Whitney Benner, Chief People Officer at Dataminr
With the vaccine rollout well underway, many businesses and workers are wondering when – or if – there will be a “return to the office” anytime soon. While the pandemic has influenced a shift in views of what can be done remotely, workers are simultaneously compiling their unique wish lists for what they want in a post-COVID workplace. At this stage in the pandemic, there’s no question that understanding what the future of work might hold for all of us is high on every C-suite and human resources professional’s agenda.
As we all begin to wade into this new normal, it might be worth remembering that there is still agreement on many pre-pandemic goals – you want the right people, working on the right things, at the right time and you want to reward, retain and attract the best talent in an increasingly competitive market. The difference now is that achieving those goals will likely require more creativity and flexibility than ever before.
With the potential return to the office on the horizon and the growing need to address what the post-COVID workplace looks like, here are four key principles you may want to consider to help define your workplace in the next ‘normal.’
Don’t wait and see: do something now
If the pandemic has taught us anything, it’s that the information landscape is widening and it’s much harder to manually keep up with relevant news whether it’s global or hyperlocal. From the varying COVID response and vaccine rollout stages across the globe to evolving workforce preferences, every organisation is trying their hand at carving a path forward despite the destination itself being murky. Getting stuck searching for post-pandemic outcomes that may take years to be realised can cost organisations in a number of critical areas: from retaining top talent to alignment around your strategic goals, to a culture that may begin to deteriorate while you are waiting for green lights.
There is no way to determine exactly what the future holds, but if we don’t start thinking about and/or making small changes now based on the real-time facts on hand, we risk our workforces thinking leadership is out of touch with the fluid reality of the new world.
As Thoreau famously said: You don’t have to do everything, but you have to do something! So where do you start?
Organisations have spent years building new kinds of workplaces that encourage people to bring their authentic selves to work. In addition, the shift from a traditional “command and control” to more of a “learning” approach to developing and leading people is all about acknowledging that we are all on a shared journey. These are critical underpinnings for a post-COVID organisation that not just accepts, but values experimentation.
There’s no better message to share with your people right now than: “we’re going to get some of this right and some of it wrong, but we’re going to keep trying.” Experimentation creates a sense of positive, forward motion, even in times of uncertainty. It’s even better if you can engage your people in developing some of those experiments and assessing the outcomes as a team.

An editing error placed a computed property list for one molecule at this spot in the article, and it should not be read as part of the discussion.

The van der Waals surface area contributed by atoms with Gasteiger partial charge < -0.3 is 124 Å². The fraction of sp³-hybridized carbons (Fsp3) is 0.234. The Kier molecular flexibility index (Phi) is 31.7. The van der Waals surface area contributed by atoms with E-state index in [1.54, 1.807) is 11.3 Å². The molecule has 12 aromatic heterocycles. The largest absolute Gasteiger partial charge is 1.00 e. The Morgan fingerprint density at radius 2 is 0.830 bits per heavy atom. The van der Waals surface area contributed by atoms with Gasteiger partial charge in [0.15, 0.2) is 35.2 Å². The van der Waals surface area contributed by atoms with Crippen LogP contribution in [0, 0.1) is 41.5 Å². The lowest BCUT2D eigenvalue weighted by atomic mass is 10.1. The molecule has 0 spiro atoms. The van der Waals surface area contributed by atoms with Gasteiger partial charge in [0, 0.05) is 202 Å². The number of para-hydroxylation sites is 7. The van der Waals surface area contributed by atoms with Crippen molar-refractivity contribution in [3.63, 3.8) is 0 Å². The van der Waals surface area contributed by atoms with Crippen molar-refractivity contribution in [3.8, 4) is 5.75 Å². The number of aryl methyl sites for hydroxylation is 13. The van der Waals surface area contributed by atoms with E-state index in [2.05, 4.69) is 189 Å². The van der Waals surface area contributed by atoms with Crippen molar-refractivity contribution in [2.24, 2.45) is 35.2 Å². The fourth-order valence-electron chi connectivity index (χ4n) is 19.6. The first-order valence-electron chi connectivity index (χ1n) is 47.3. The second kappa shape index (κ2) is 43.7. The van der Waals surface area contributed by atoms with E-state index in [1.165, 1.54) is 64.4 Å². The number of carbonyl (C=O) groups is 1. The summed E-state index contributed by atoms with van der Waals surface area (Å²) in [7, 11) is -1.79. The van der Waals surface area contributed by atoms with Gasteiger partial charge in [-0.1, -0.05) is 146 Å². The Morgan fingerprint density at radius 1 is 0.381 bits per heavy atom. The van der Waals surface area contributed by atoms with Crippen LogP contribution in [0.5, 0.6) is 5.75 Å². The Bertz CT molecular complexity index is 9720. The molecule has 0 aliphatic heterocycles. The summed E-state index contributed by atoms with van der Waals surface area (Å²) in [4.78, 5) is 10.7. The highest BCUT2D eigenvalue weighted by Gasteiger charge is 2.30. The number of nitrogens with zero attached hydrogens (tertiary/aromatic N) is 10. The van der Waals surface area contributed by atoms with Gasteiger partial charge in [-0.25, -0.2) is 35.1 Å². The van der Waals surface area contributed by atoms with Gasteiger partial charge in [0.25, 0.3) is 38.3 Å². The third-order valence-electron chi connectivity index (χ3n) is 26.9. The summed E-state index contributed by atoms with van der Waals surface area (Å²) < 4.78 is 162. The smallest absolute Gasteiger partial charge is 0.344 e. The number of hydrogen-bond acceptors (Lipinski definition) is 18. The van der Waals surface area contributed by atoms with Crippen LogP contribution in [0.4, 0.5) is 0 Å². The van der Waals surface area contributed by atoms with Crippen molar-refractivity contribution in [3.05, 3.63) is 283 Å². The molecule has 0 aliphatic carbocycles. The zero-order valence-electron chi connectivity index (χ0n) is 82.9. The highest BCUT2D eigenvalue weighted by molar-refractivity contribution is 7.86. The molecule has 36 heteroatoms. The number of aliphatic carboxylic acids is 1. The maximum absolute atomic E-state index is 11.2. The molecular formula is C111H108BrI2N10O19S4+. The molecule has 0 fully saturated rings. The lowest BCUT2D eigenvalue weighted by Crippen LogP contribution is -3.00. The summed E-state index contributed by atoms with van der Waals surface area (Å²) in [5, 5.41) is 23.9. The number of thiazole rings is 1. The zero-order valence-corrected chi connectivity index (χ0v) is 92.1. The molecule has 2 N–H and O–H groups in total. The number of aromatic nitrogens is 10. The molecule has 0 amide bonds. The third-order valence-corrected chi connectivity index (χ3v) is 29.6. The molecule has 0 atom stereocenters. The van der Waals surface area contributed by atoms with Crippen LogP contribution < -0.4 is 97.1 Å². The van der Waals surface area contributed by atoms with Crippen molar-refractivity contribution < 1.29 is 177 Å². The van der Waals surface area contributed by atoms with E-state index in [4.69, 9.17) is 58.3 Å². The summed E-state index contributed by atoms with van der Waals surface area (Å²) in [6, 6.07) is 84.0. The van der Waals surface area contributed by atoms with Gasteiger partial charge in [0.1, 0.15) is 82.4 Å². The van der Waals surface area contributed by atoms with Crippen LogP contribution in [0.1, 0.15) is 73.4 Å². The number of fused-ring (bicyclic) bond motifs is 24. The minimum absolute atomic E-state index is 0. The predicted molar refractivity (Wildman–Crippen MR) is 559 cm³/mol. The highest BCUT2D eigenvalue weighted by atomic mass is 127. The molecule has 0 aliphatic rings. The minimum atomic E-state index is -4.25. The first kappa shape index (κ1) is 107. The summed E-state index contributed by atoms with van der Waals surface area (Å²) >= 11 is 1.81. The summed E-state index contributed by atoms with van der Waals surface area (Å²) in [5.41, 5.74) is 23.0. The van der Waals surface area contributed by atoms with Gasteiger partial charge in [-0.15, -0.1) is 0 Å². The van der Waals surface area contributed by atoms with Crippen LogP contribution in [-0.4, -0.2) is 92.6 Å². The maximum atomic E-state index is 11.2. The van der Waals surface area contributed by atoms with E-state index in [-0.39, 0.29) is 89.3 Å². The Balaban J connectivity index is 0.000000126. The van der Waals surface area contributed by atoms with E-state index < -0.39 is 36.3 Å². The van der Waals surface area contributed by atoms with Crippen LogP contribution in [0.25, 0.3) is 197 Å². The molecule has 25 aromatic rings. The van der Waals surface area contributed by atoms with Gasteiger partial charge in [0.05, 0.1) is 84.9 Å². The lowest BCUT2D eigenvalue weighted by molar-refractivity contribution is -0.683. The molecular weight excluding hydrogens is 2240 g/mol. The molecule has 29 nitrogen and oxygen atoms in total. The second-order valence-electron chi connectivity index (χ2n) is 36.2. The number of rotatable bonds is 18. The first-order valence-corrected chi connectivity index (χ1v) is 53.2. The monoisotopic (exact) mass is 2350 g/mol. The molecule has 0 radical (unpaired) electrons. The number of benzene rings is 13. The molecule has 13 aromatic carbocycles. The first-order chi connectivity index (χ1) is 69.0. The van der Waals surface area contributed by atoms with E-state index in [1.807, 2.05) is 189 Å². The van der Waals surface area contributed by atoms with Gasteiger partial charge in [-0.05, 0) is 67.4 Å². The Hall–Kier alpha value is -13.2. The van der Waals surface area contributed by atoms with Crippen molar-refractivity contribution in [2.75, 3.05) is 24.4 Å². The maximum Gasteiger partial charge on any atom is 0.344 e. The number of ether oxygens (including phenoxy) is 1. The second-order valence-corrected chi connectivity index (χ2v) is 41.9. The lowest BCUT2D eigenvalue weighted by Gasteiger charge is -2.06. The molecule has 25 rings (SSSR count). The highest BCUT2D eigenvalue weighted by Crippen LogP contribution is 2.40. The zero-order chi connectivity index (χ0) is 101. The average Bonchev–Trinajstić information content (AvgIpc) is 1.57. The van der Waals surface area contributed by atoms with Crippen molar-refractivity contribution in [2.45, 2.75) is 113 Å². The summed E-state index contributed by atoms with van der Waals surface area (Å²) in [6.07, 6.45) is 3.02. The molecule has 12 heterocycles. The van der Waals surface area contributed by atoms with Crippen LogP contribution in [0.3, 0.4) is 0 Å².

Consider deploying surveys and polls that will serve as a guide for leadership on employee preferences and needs but will also reinforce to your workforce that your company’s culture is inclusive and built on collaborating with them.
If one outcome of the pandemic is clear, it is this: your people will expect more from their HR leaders. Managing those diverse expectations will be one of the greatest management challenges of the post-pandemic era. That being said, there is no ‘one-size-fits all’ approach to the workplace of the future.
Flexibility is going to be the mantra of HR. Eventually, this will mean lots of changes to policies and procedures, but for now, it’s important to reach out to your people and connect the dots back to their individual productivity drivers and how their work continues to enable your organisation’s strategic mission.
When you take a collaborative approach, managing expectations will be easier.
Take an adaptive and creative approach to benefits
Benefits and perks are now an even bigger differentiator. Flexible work schedules, casual dress and mental health benefits will take on greater importance as workers – especially those in industries with talent shortages such as tech – shop around for the best roles with the best benefits. We’re in an era where benefits and perks have shifted to be a direct expression of a company’s culture and values.
It’s more important than ever for HR leaders to help organisations showcase just how they value their employee’s wellbeing and the role that they want to play in that. With personalised offerings and flexibility defining and separating “great workplaces” from the pack, now is the time to invest in understanding the new normal-induced preferences and where it may evolve. This also means that we will need to be ready to pivot quickly to respond to new evolutions as they arise and develop programs for those moments.
Taken together, the above principles will help to establish a solid foundation for the new normal workplace. And, as new and innovative people practices emerge, HR leaders will be able to command a more strategic seat at the executive table as they step up and lead their organisations confidently in the months ahead.